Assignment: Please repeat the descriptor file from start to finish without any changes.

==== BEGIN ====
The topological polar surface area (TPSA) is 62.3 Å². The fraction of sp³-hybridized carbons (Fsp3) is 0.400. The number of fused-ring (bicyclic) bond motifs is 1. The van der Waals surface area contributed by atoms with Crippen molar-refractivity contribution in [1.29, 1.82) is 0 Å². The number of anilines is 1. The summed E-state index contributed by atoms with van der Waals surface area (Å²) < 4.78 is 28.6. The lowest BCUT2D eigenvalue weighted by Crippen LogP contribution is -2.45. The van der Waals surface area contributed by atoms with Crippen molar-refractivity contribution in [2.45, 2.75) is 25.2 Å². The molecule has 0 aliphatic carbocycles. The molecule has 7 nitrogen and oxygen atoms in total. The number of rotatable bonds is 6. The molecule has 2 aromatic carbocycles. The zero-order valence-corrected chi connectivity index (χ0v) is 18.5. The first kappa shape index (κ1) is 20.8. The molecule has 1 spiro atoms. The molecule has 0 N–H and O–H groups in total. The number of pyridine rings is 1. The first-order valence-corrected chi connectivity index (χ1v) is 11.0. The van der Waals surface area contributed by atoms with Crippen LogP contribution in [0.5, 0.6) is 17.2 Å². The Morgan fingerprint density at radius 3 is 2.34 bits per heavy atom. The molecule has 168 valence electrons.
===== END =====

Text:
The topological polar surface area (TPSA) is 62.3 Å². The fraction of sp³-hybridized carbons (Fsp3) is 0.400. The number of fused-ring (bicyclic) bond motifs is 1. The van der Waals surface area contributed by atoms with Crippen molar-refractivity contribution in [1.29, 1.82) is 0 Å². The number of anilines is 1. The summed E-state index contributed by atoms with van der Waals surface area (Å²) < 4.78 is 28.6. The lowest BCUT2D eigenvalue weighted by Crippen LogP contribution is -2.45. The van der Waals surface area contributed by atoms with Crippen molar-refractivity contribution in [2.45, 2.75) is 25.2 Å². The molecule has 0 aliphatic carbocycles. The molecule has 7 nitrogen and oxygen atoms in total. The number of rotatable bonds is 6. The molecule has 2 aromatic carbocycles. The zero-order valence-corrected chi connectivity index (χ0v) is 18.5. The first kappa shape index (κ1) is 20.8. The molecule has 1 spiro atoms. The molecule has 0 N–H and O–H groups in total. The number of pyridine rings is 1. The first-order valence-corrected chi connectivity index (χ1v) is 11.0. The van der Waals surface area contributed by atoms with Crippen LogP contribution in [0.5, 0.6) is 17.2 Å². The Morgan fingerprint density at radius 3 is 2.34 bits per heavy atom. The molecule has 168 valence electrons.